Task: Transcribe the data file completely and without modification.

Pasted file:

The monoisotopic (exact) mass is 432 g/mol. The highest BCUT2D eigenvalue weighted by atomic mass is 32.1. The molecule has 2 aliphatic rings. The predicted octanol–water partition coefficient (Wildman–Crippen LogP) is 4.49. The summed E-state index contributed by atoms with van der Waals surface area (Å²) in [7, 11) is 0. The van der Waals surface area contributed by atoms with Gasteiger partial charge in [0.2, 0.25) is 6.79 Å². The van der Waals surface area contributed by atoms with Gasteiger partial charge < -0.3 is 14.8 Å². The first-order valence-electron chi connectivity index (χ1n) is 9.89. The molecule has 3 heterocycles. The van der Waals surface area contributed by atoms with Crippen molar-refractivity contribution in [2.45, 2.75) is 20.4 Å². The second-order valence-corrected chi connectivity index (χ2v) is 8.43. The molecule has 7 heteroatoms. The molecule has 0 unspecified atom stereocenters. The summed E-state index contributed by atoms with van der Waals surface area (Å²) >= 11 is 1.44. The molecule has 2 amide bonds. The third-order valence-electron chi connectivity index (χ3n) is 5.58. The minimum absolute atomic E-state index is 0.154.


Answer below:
The monoisotopic (exact) mass is 432 g/mol. The highest BCUT2D eigenvalue weighted by atomic mass is 32.1. The molecule has 2 aliphatic rings. The predicted octanol–water partition coefficient (Wildman–Crippen LogP) is 4.49. The summed E-state index contributed by atoms with van der Waals surface area (Å²) in [7, 11) is 0. The van der Waals surface area contributed by atoms with Gasteiger partial charge in [0.2, 0.25) is 6.79 Å². The van der Waals surface area contributed by atoms with Gasteiger partial charge < -0.3 is 14.8 Å². The first-order valence-electron chi connectivity index (χ1n) is 9.89. The molecule has 3 heterocycles. The van der Waals surface area contributed by atoms with Crippen molar-refractivity contribution in [2.45, 2.75) is 20.4 Å². The second-order valence-corrected chi connectivity index (χ2v) is 8.43. The molecule has 7 heteroatoms. The molecule has 0 unspecified atom stereocenters. The summed E-state index contributed by atoms with van der Waals surface area (Å²) >= 11 is 1.44. The molecule has 2 amide bonds. The third-order valence-electron chi connectivity index (χ3n) is 5.58. The minimum absolute atomic E-state index is 0.154.